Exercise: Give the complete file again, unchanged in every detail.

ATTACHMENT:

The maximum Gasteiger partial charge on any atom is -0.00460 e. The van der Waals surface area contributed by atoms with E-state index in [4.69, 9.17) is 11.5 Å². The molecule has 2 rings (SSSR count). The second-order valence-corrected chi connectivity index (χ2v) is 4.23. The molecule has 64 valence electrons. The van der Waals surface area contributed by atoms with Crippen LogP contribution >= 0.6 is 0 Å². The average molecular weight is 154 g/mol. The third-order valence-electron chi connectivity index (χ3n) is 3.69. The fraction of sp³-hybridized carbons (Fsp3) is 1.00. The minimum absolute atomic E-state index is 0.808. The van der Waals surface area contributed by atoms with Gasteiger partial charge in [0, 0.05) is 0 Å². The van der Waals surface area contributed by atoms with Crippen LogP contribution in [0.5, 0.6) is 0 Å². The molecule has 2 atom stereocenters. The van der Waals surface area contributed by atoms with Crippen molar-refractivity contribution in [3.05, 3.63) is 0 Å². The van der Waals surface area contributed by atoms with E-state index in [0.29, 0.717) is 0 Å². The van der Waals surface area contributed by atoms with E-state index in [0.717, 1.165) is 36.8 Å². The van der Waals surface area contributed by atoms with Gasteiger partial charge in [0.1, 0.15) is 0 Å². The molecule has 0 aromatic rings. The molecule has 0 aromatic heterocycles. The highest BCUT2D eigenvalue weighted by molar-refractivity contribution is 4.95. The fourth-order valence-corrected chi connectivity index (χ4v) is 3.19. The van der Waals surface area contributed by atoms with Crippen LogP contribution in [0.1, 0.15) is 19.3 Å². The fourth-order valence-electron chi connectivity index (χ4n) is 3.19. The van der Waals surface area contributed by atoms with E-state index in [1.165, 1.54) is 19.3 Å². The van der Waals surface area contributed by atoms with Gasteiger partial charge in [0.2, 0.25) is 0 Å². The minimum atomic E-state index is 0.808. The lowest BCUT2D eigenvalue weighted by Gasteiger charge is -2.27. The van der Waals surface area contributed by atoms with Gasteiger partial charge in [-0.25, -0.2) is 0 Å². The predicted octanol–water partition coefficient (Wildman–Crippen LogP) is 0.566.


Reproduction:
The maximum Gasteiger partial charge on any atom is -0.00460 e. The van der Waals surface area contributed by atoms with E-state index in [4.69, 9.17) is 11.5 Å². The molecule has 2 rings (SSSR count). The second-order valence-corrected chi connectivity index (χ2v) is 4.23. The molecule has 64 valence electrons. The van der Waals surface area contributed by atoms with Crippen LogP contribution >= 0.6 is 0 Å². The average molecular weight is 154 g/mol. The third-order valence-electron chi connectivity index (χ3n) is 3.69. The fraction of sp³-hybridized carbons (Fsp3) is 1.00. The minimum absolute atomic E-state index is 0.808. The van der Waals surface area contributed by atoms with Gasteiger partial charge in [0, 0.05) is 0 Å². The van der Waals surface area contributed by atoms with Crippen LogP contribution in [0.5, 0.6) is 0 Å². The molecule has 2 atom stereocenters. The van der Waals surface area contributed by atoms with Crippen molar-refractivity contribution in [3.05, 3.63) is 0 Å². The van der Waals surface area contributed by atoms with E-state index in [0.29, 0.717) is 0 Å². The van der Waals surface area contributed by atoms with E-state index in [0.717, 1.165) is 36.8 Å². The van der Waals surface area contributed by atoms with Gasteiger partial charge in [0.1, 0.15) is 0 Å². The molecule has 0 aromatic rings. The molecule has 0 aromatic heterocycles. The highest BCUT2D eigenvalue weighted by molar-refractivity contribution is 4.95. The fourth-order valence-corrected chi connectivity index (χ4v) is 3.19. The van der Waals surface area contributed by atoms with Crippen LogP contribution in [0.1, 0.15) is 19.3 Å². The fourth-order valence-electron chi connectivity index (χ4n) is 3.19. The van der Waals surface area contributed by atoms with E-state index in [1.165, 1.54) is 19.3 Å². The van der Waals surface area contributed by atoms with Gasteiger partial charge in [0.2, 0.25) is 0 Å². The minimum atomic E-state index is 0.808. The lowest BCUT2D eigenvalue weighted by Gasteiger charge is -2.27. The van der Waals surface area contributed by atoms with Gasteiger partial charge in [-0.25, -0.2) is 0 Å². The predicted octanol–water partition coefficient (Wildman–Crippen LogP) is 0.566.